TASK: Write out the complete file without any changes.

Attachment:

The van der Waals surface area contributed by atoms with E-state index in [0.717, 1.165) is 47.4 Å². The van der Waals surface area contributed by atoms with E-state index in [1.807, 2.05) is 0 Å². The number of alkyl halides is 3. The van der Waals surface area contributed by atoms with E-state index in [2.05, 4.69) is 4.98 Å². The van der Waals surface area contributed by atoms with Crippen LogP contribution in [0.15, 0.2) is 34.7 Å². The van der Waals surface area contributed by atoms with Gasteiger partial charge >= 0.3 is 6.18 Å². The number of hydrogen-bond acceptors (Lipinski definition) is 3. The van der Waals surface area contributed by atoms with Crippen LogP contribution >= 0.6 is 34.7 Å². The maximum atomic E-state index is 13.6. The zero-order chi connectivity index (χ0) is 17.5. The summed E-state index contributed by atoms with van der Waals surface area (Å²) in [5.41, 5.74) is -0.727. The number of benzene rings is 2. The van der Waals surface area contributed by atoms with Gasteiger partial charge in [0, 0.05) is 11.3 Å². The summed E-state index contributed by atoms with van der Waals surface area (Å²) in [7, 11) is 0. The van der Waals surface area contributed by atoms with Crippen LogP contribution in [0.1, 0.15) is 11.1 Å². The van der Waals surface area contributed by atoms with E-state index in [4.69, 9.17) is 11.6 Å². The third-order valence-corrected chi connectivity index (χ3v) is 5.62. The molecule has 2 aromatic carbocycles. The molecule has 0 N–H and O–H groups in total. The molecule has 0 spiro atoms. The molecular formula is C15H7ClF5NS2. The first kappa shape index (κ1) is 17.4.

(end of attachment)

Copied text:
The van der Waals surface area contributed by atoms with E-state index in [0.717, 1.165) is 47.4 Å². The van der Waals surface area contributed by atoms with E-state index in [1.807, 2.05) is 0 Å². The number of alkyl halides is 3. The van der Waals surface area contributed by atoms with E-state index in [2.05, 4.69) is 4.98 Å². The van der Waals surface area contributed by atoms with Crippen LogP contribution in [0.15, 0.2) is 34.7 Å². The van der Waals surface area contributed by atoms with Gasteiger partial charge >= 0.3 is 6.18 Å². The number of hydrogen-bond acceptors (Lipinski definition) is 3. The van der Waals surface area contributed by atoms with Crippen LogP contribution >= 0.6 is 34.7 Å². The maximum atomic E-state index is 13.6. The zero-order chi connectivity index (χ0) is 17.5. The summed E-state index contributed by atoms with van der Waals surface area (Å²) in [5.41, 5.74) is -0.727. The number of benzene rings is 2. The van der Waals surface area contributed by atoms with Gasteiger partial charge in [0, 0.05) is 11.3 Å². The summed E-state index contributed by atoms with van der Waals surface area (Å²) in [7, 11) is 0. The van der Waals surface area contributed by atoms with Crippen LogP contribution in [0.1, 0.15) is 11.1 Å². The van der Waals surface area contributed by atoms with E-state index in [4.69, 9.17) is 11.6 Å². The third-order valence-corrected chi connectivity index (χ3v) is 5.62. The molecule has 2 aromatic carbocycles. The molecule has 0 N–H and O–H groups in total. The molecule has 0 spiro atoms. The molecular formula is C15H7ClF5NS2. The first kappa shape index (κ1) is 17.4.